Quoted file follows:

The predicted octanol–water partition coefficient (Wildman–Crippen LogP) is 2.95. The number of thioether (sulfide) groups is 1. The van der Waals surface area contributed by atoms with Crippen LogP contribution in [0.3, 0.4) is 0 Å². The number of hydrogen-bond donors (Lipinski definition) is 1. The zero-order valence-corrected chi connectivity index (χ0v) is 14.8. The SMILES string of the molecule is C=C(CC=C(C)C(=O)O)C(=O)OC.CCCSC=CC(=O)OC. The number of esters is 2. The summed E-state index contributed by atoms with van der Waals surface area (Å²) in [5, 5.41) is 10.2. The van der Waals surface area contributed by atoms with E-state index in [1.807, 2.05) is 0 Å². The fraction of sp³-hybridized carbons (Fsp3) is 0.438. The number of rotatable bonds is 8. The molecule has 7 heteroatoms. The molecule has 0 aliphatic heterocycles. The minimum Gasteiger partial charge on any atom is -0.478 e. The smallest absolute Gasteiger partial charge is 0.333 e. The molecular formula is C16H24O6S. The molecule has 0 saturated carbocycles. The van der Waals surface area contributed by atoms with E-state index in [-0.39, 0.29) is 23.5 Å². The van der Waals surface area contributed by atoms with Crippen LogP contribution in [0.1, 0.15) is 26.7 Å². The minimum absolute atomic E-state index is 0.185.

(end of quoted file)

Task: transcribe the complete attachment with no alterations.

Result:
The predicted octanol–water partition coefficient (Wildman–Crippen LogP) is 2.95. The number of thioether (sulfide) groups is 1. The van der Waals surface area contributed by atoms with Crippen LogP contribution in [0.3, 0.4) is 0 Å². The number of hydrogen-bond donors (Lipinski definition) is 1. The zero-order valence-corrected chi connectivity index (χ0v) is 14.8. The SMILES string of the molecule is C=C(CC=C(C)C(=O)O)C(=O)OC.CCCSC=CC(=O)OC. The number of esters is 2. The summed E-state index contributed by atoms with van der Waals surface area (Å²) in [5, 5.41) is 10.2. The van der Waals surface area contributed by atoms with E-state index in [1.807, 2.05) is 0 Å². The fraction of sp³-hybridized carbons (Fsp3) is 0.438. The number of rotatable bonds is 8. The molecule has 7 heteroatoms. The molecule has 0 aliphatic heterocycles. The minimum Gasteiger partial charge on any atom is -0.478 e. The smallest absolute Gasteiger partial charge is 0.333 e. The molecular formula is C16H24O6S. The molecule has 0 saturated carbocycles. The van der Waals surface area contributed by atoms with E-state index in [-0.39, 0.29) is 23.5 Å². The van der Waals surface area contributed by atoms with Crippen LogP contribution in [0.1, 0.15) is 26.7 Å². The minimum absolute atomic E-state index is 0.185.